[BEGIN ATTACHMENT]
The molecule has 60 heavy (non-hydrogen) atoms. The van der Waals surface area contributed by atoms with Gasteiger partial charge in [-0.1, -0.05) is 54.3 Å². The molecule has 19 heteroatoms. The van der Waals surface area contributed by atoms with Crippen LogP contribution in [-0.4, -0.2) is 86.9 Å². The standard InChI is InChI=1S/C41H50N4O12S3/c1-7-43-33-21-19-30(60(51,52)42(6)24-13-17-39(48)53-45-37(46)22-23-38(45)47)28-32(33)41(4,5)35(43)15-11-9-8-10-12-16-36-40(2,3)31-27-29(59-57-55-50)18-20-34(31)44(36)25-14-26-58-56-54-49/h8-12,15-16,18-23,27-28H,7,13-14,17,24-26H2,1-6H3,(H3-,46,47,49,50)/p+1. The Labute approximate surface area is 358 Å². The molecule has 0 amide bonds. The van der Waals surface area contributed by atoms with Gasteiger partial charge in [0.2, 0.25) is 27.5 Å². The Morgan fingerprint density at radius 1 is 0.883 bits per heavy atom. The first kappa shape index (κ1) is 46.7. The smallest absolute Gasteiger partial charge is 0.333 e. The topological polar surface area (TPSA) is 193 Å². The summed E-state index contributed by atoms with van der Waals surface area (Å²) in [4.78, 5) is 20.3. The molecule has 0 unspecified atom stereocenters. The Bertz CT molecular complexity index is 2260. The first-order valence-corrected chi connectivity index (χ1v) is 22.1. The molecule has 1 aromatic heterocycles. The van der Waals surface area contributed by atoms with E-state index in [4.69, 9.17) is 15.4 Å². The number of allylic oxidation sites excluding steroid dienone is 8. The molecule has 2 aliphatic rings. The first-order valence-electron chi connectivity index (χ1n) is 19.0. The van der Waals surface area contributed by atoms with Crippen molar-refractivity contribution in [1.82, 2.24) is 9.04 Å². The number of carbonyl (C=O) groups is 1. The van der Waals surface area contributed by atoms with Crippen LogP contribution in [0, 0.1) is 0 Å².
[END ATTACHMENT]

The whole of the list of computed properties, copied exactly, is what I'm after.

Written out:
The molecule has 60 heavy (non-hydrogen) atoms. The van der Waals surface area contributed by atoms with Gasteiger partial charge in [-0.1, -0.05) is 54.3 Å². The molecule has 19 heteroatoms. The van der Waals surface area contributed by atoms with Crippen LogP contribution in [-0.4, -0.2) is 86.9 Å². The standard InChI is InChI=1S/C41H50N4O12S3/c1-7-43-33-21-19-30(60(51,52)42(6)24-13-17-39(48)53-45-37(46)22-23-38(45)47)28-32(33)41(4,5)35(43)15-11-9-8-10-12-16-36-40(2,3)31-27-29(59-57-55-50)18-20-34(31)44(36)25-14-26-58-56-54-49/h8-12,15-16,18-23,27-28H,7,13-14,17,24-26H2,1-6H3,(H3-,46,47,49,50)/p+1. The Labute approximate surface area is 358 Å². The molecule has 0 amide bonds. The van der Waals surface area contributed by atoms with Gasteiger partial charge in [0.2, 0.25) is 27.5 Å². The Morgan fingerprint density at radius 1 is 0.883 bits per heavy atom. The first kappa shape index (κ1) is 46.7. The smallest absolute Gasteiger partial charge is 0.333 e. The topological polar surface area (TPSA) is 193 Å². The summed E-state index contributed by atoms with van der Waals surface area (Å²) in [4.78, 5) is 20.3. The molecule has 0 unspecified atom stereocenters. The Bertz CT molecular complexity index is 2260. The first-order valence-corrected chi connectivity index (χ1v) is 22.1. The molecule has 1 aromatic heterocycles. The van der Waals surface area contributed by atoms with E-state index in [4.69, 9.17) is 15.4 Å². The number of allylic oxidation sites excluding steroid dienone is 8. The molecule has 2 aliphatic rings. The first-order valence-electron chi connectivity index (χ1n) is 19.0. The van der Waals surface area contributed by atoms with Crippen molar-refractivity contribution in [1.82, 2.24) is 9.04 Å². The number of carbonyl (C=O) groups is 1. The van der Waals surface area contributed by atoms with Crippen LogP contribution in [0, 0.1) is 0 Å².